“To speak of my anima and my soul expresses the personalistic fallacy. Although these archetypal experiences of the personal give salt and substance to my personal individuality, making me feel that there is indeed a soul, this “me-ness” is not mine. To take such experiences literally as mine puts the anima inside me and makes her mine. The more profoundly archetypal my experiences of soul, the more I recognize how they are beyond me, presented to me, a present, a gift, even while they feel my most personal possession. Under the dominion of anima our soulfulness makes us feel unique, special, meant – yet paradoxically this is when we are least individual and most collective. For such experiences derive from the archetype of the personal, making us feel both archetypal and personal at the same instant. “
From Revisioning Psychology
James Hillman is one of my favorite thinkers/writers. I often agree with him, often disagree. It is in the areas that I disagree that I enjoy him most. Wrestling with his thought when I disagree is almost always an educational experience, an occasion for a growth of understanding.
Hillman frequently criticizes spirituality. His reasons for this are very complex, well thought out, interesting. Ultimately, though, I think Hillman is in fact the most spiritual of psychologists – it’s just that his spirituality cuts much deeper than most of the tender-minded spirituality of our time. The above quote (where the emphasis are mine), is one example. It would be interesting to do a lengthy compare and contrast of this piece with something like Emerson’s The Oversoul, but here a few brief comments will have to do.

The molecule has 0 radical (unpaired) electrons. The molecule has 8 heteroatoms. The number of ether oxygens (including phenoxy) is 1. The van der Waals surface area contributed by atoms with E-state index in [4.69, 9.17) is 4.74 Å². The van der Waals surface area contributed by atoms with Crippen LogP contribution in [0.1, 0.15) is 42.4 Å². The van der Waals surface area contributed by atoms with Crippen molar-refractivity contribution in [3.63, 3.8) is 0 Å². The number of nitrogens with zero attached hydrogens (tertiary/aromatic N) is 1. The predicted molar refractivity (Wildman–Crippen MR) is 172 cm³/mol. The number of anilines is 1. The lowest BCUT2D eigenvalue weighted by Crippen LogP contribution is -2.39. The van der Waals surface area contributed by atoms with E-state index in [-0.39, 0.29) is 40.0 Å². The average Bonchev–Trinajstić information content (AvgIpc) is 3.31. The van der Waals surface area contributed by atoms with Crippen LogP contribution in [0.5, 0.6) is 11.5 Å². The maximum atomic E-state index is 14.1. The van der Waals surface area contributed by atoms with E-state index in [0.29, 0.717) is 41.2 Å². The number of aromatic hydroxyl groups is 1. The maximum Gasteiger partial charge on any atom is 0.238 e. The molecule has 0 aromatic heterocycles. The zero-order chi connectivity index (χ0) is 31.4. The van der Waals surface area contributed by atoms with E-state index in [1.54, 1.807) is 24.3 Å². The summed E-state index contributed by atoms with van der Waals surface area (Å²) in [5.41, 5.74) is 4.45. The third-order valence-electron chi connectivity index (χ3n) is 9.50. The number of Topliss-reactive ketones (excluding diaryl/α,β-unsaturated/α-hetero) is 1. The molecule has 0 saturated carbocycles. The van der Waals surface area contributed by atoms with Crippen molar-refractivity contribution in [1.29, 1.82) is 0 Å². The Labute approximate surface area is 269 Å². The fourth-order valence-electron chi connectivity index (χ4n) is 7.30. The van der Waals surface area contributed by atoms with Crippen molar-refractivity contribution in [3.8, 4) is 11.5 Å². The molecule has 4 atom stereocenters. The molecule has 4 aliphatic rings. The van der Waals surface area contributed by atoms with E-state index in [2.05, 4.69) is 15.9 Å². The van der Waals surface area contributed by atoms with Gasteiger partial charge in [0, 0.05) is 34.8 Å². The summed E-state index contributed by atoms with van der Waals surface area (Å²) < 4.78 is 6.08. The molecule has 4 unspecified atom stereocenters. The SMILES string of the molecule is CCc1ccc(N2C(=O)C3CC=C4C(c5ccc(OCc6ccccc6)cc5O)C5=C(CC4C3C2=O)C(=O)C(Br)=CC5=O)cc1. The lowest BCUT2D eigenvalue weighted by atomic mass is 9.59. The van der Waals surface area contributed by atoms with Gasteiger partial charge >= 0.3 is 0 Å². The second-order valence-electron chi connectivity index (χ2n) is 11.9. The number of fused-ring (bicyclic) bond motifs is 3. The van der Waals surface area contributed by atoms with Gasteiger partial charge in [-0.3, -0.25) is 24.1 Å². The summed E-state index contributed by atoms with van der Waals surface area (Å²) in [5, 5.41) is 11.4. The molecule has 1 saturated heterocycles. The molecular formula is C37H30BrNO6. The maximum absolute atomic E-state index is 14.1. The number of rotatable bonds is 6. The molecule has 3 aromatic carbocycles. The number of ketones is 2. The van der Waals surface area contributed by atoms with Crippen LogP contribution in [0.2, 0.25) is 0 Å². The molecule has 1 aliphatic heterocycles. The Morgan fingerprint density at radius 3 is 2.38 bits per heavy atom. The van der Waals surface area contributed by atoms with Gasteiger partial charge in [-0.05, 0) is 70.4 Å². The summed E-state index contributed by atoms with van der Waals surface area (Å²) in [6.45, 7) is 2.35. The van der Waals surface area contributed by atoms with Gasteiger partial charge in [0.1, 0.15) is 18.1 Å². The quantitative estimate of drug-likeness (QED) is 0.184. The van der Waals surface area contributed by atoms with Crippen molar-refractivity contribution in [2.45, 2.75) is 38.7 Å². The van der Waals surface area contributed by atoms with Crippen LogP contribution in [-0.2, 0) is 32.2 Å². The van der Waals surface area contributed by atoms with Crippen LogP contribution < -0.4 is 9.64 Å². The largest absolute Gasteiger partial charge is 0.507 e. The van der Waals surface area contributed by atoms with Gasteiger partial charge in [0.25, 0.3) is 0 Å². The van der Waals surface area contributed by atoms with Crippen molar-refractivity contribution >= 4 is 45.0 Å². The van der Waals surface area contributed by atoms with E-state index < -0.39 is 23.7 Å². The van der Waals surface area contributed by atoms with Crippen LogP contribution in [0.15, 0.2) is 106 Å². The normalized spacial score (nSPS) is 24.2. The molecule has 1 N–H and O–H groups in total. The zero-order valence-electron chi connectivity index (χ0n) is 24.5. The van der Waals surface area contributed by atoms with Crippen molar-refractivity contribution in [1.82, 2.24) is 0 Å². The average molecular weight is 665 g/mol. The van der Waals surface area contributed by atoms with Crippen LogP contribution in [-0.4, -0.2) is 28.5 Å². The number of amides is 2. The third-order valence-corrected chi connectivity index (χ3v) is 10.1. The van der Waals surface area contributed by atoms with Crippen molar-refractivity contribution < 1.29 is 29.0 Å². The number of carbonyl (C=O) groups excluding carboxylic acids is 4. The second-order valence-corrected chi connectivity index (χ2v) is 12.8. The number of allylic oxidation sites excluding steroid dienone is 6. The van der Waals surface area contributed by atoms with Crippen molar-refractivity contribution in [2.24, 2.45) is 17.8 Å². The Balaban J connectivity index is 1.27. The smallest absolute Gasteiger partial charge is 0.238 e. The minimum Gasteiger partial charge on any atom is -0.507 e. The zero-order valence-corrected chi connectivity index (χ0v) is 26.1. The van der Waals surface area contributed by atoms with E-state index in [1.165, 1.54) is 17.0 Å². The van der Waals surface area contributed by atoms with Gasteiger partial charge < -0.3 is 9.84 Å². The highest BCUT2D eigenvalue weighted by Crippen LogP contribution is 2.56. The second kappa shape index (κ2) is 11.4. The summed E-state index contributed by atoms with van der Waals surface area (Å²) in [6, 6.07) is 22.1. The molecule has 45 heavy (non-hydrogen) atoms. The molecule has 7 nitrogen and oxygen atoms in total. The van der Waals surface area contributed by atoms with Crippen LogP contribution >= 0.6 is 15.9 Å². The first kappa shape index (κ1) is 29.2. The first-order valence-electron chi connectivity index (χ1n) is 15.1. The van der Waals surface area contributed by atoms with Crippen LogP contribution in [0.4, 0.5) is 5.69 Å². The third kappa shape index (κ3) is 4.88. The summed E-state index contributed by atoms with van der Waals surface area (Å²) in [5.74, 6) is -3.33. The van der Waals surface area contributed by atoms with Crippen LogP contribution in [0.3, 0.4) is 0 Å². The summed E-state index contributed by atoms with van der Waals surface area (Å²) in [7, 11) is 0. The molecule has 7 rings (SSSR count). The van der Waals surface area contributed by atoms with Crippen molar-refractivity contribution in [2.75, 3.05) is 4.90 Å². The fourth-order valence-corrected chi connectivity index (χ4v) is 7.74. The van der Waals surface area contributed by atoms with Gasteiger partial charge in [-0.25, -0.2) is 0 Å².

In the so-called “Perennial Wisdom”, it is a common place that the spiritual traditions from all over the world have in common a particular experience -- I will term it the experience of non-duality, though the different traditions characterize it under many terms and symbols. In brief, that experience is a direct experience of the contingency of individuality and the experience of the “otherness” that is the real foundation of our being. This is sometimes characterized as a unity with God, Nature, the Tao, etc. “Unity,” however, is understood to be a kind of poor approximate for this experience, which ultimately defies all words – “The Tao that can be spoken is not the real Tao.”
Hillman’s quote above (unintentionally I think) provides a somewhat novel formulation of the perennial wisdom. The “otherness” in this case is archetypal experiences of the soul. This otherness, paradoxically, is precisely that which gives "me" my experience of “me-ness”, yet this otherness is common to all – we all get our sense of individual “me-ness” from a collective source. The self, which to a large extent is created out of words, states “I have the experience of these archetypes,” but in fact it is the archetypes that give rise to the “I”.
It is this illusion of the “I” that the various forms of perennial wisdom seek to penetrate – “Thou Art That” is the formulation of The Upanishads, which are probably the earliest and most comprehensive source of the perennial wisdom.
One last note, “the anima” is symbolized as feminine; Hillman’s formulation can be seen as a return to the perennial wisdom as experienced under the aspect of the Goddess, rather than its common later formulation under some form of male personage. The whole body of Hillman’s writing, in some ways, is a great call for a return to the Goddess – not the sentimentalized Goddess of the New Age, but the all encompassing Goddess, represented by Kali and Hecate, that contains all the horror and ugliness of life, all the beauty and goodness, and finally represents a wisdom that comes of giving honor to all that is encompassed in living deeply.